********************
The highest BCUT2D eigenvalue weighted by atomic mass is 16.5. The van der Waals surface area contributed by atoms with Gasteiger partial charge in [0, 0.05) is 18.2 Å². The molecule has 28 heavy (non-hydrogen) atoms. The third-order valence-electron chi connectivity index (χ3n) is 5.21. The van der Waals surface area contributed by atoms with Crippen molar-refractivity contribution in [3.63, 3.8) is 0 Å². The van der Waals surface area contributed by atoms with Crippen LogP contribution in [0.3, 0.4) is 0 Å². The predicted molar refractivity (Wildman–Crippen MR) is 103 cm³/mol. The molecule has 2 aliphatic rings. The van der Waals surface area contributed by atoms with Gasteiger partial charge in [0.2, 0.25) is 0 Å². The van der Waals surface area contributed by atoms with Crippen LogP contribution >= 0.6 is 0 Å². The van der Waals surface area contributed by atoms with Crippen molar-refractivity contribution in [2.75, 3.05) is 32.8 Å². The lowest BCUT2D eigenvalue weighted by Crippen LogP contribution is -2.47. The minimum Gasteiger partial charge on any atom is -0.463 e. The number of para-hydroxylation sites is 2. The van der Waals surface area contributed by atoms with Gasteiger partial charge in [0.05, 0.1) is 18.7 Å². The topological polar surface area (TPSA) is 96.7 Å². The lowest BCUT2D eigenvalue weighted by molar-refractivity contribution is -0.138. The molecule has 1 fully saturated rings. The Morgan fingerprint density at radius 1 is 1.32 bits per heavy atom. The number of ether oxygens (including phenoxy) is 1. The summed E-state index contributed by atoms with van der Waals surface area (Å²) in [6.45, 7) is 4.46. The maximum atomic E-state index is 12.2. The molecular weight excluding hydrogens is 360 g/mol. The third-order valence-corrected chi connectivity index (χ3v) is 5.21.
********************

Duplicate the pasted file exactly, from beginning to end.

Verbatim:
The highest BCUT2D eigenvalue weighted by atomic mass is 16.5. The van der Waals surface area contributed by atoms with Gasteiger partial charge in [0, 0.05) is 18.2 Å². The molecule has 28 heavy (non-hydrogen) atoms. The third-order valence-electron chi connectivity index (χ3n) is 5.21. The van der Waals surface area contributed by atoms with Crippen molar-refractivity contribution in [3.63, 3.8) is 0 Å². The van der Waals surface area contributed by atoms with Crippen LogP contribution in [0.3, 0.4) is 0 Å². The predicted molar refractivity (Wildman–Crippen MR) is 103 cm³/mol. The molecule has 2 aliphatic rings. The van der Waals surface area contributed by atoms with Gasteiger partial charge in [0.2, 0.25) is 0 Å². The van der Waals surface area contributed by atoms with Crippen LogP contribution >= 0.6 is 0 Å². The van der Waals surface area contributed by atoms with Crippen molar-refractivity contribution in [2.75, 3.05) is 32.8 Å². The lowest BCUT2D eigenvalue weighted by Crippen LogP contribution is -2.47. The minimum Gasteiger partial charge on any atom is -0.463 e. The number of para-hydroxylation sites is 2. The van der Waals surface area contributed by atoms with Gasteiger partial charge in [0.05, 0.1) is 18.7 Å². The topological polar surface area (TPSA) is 96.7 Å². The lowest BCUT2D eigenvalue weighted by molar-refractivity contribution is -0.138. The molecule has 1 fully saturated rings. The Morgan fingerprint density at radius 1 is 1.32 bits per heavy atom. The number of ether oxygens (including phenoxy) is 1. The summed E-state index contributed by atoms with van der Waals surface area (Å²) in [6.45, 7) is 4.46. The maximum atomic E-state index is 12.2. The molecular weight excluding hydrogens is 360 g/mol. The third-order valence-corrected chi connectivity index (χ3v) is 5.21.